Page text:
Gold ekes out 1.3% gain on drop in dollar, Greece woes

Gold risesGold soared for a third straight session on Wednesday as the drop in the dollar and lingering concerns about Greece enhanced demand on the metal.

The yellow metal has added 1.3 percent, so far, as the dollar retreated against a basket of major currencies, boosting demand on the metal as an alternative investment.

The dollar index tumbled to a low of 94.29, after opening today’s trades at 95.10, on worries from U.S. officials about the strong dollar impact on the economy.

Investors will focus on Thursday’s U.S. retail sales data for May to gather clues about the strength of the economy, following the release of upbeat nonfarm payrolls report last week that reflected the progress in the labor market.

Gold finally has took advantage of the retreat in the dollar, putting some money in gold especially after the recent fall in the equity market.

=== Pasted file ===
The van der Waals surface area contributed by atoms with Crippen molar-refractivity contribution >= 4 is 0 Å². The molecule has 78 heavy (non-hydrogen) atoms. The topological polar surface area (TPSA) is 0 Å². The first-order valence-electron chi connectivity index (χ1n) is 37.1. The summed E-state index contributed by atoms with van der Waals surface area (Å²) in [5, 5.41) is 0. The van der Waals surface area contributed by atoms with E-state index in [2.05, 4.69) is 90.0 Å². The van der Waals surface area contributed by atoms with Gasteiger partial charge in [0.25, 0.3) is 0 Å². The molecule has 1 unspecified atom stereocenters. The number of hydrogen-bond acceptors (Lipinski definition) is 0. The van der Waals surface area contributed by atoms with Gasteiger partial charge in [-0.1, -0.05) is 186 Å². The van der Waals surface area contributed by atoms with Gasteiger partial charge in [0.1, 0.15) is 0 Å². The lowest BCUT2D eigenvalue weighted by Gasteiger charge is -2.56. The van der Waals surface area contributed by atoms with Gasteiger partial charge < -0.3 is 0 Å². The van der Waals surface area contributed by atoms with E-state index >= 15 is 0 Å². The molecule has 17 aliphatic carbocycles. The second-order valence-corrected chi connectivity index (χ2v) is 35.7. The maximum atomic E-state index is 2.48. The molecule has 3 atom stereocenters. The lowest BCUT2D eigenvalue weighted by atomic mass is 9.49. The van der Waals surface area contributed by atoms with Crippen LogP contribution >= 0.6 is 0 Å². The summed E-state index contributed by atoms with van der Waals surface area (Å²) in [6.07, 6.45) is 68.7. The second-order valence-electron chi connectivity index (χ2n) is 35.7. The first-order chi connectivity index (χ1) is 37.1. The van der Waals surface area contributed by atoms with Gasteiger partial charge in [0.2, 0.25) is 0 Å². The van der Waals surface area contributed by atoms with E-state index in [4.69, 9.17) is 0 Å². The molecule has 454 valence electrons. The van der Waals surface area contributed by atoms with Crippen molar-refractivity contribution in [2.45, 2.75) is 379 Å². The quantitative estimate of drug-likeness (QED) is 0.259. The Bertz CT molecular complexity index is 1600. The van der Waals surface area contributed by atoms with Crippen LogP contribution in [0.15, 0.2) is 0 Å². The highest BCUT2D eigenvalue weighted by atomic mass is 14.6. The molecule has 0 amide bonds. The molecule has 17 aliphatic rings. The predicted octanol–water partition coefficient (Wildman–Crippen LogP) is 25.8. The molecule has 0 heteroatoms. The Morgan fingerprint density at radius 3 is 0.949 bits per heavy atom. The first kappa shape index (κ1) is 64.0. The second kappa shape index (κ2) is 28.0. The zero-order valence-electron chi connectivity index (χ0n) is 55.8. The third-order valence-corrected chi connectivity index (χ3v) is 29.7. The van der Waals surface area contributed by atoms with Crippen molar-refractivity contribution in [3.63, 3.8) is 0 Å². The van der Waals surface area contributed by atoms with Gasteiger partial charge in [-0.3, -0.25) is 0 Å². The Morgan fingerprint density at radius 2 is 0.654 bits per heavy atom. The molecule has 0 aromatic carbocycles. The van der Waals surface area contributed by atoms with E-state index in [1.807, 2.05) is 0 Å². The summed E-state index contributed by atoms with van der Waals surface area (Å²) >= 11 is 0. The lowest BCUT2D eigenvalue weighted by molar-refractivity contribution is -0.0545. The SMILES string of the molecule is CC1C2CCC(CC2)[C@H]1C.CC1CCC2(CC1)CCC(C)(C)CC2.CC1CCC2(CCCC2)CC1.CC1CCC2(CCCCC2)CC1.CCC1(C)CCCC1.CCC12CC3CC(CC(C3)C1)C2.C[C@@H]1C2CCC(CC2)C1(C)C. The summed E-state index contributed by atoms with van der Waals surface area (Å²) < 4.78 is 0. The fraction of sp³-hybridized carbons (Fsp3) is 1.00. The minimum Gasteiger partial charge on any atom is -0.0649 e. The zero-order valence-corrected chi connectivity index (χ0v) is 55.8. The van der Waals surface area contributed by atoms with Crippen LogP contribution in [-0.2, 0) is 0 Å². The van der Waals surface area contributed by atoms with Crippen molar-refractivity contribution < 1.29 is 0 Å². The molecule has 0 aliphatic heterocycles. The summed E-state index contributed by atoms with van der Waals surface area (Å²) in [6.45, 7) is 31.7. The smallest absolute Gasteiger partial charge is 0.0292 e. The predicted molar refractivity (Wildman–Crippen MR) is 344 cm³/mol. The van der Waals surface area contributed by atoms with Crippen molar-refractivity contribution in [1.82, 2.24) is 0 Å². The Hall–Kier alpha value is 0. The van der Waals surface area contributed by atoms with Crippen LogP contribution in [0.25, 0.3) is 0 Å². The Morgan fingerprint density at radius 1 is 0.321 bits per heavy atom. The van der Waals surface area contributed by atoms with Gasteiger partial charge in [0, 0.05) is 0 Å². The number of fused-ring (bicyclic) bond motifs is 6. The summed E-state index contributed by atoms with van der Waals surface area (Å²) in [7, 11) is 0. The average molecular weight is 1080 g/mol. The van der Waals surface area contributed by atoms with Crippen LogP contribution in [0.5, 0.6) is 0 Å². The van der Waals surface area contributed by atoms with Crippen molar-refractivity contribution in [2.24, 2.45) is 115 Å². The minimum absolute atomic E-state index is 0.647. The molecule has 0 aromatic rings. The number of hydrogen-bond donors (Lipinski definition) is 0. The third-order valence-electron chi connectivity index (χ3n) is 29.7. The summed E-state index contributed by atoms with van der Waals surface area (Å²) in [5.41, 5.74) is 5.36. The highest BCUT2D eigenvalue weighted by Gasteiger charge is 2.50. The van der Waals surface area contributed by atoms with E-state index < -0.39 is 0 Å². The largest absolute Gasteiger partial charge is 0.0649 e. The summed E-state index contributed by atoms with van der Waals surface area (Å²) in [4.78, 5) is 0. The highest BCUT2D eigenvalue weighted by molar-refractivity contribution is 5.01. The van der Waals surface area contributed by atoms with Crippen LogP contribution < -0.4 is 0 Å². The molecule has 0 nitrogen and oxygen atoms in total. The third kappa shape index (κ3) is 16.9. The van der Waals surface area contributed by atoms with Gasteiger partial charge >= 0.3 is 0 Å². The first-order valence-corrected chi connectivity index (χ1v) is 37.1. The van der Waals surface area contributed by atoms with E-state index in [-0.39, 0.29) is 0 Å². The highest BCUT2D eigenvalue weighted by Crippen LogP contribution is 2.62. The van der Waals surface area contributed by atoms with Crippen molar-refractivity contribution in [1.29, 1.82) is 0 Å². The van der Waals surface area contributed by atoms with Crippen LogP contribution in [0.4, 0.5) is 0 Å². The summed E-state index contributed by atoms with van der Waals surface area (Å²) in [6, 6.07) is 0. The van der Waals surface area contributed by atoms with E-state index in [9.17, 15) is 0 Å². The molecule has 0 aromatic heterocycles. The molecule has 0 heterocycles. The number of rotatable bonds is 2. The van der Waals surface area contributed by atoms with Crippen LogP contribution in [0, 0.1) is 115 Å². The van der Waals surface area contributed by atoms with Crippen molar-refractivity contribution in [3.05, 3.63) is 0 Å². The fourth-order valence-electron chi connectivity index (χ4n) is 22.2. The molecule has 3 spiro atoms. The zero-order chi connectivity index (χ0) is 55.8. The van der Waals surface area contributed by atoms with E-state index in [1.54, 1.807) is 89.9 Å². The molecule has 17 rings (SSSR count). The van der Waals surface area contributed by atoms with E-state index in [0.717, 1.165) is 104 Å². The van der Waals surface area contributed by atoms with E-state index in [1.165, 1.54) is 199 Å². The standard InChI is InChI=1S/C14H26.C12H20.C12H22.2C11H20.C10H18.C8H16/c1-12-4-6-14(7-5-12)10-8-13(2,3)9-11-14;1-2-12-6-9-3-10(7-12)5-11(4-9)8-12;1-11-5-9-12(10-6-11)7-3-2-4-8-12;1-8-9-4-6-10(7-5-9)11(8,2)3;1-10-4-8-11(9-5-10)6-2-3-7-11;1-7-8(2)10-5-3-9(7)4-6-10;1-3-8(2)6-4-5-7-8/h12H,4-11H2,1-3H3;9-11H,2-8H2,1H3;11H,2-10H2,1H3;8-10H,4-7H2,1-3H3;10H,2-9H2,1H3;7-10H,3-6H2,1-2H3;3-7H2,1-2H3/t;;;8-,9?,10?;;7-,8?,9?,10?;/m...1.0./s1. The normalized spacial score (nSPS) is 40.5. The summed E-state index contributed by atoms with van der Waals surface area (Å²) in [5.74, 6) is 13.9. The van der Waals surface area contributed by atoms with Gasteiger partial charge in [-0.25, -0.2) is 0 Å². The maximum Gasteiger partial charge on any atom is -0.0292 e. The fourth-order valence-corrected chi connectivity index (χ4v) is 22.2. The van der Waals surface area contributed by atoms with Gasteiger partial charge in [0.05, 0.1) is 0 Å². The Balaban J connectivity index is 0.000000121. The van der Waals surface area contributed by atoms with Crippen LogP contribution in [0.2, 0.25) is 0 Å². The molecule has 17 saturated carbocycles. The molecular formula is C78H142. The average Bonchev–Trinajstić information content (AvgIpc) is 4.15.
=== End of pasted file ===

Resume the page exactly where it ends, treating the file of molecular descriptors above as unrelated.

From another perspective, other investors resorted to the shiny metal as a safe haven on renewed worries from Greece.

A planned meeting between German, France and Greece on Wednesday is likely not occur, as the Greek proposal sent on Tuesday failed to meet creditor’s demands, an EU official told Reuters.

As of 12:40 GMT, gold trade at $1190.75 an ounce, where it faced resistance as it set a session’s high at $1192.17.

The daily chart shows that the previously breached support has not turned into resistance to halt the metal’s rally.

The RSI 14 momentum indicator faced some resistance as it approached the 50-ceter line.

The coming resistance is located at $1198.00, which is close to the intersection between SMA 20 and SMA 50, while critical support is found at $1171.00.

Gold advances on weaker dollar fxcomment

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Ahmed Mamdouh

Ahmed Mamdouh, Co-Founder and Head of English Fundamental Analysis at, with 7 years of experience in the financial markets. Mamdouh holds a Master’s Degree in Economics from The American University in Cairo and a Bachelor Degree in Economics from The Faculty of Economics and Political Science, Cairo University.

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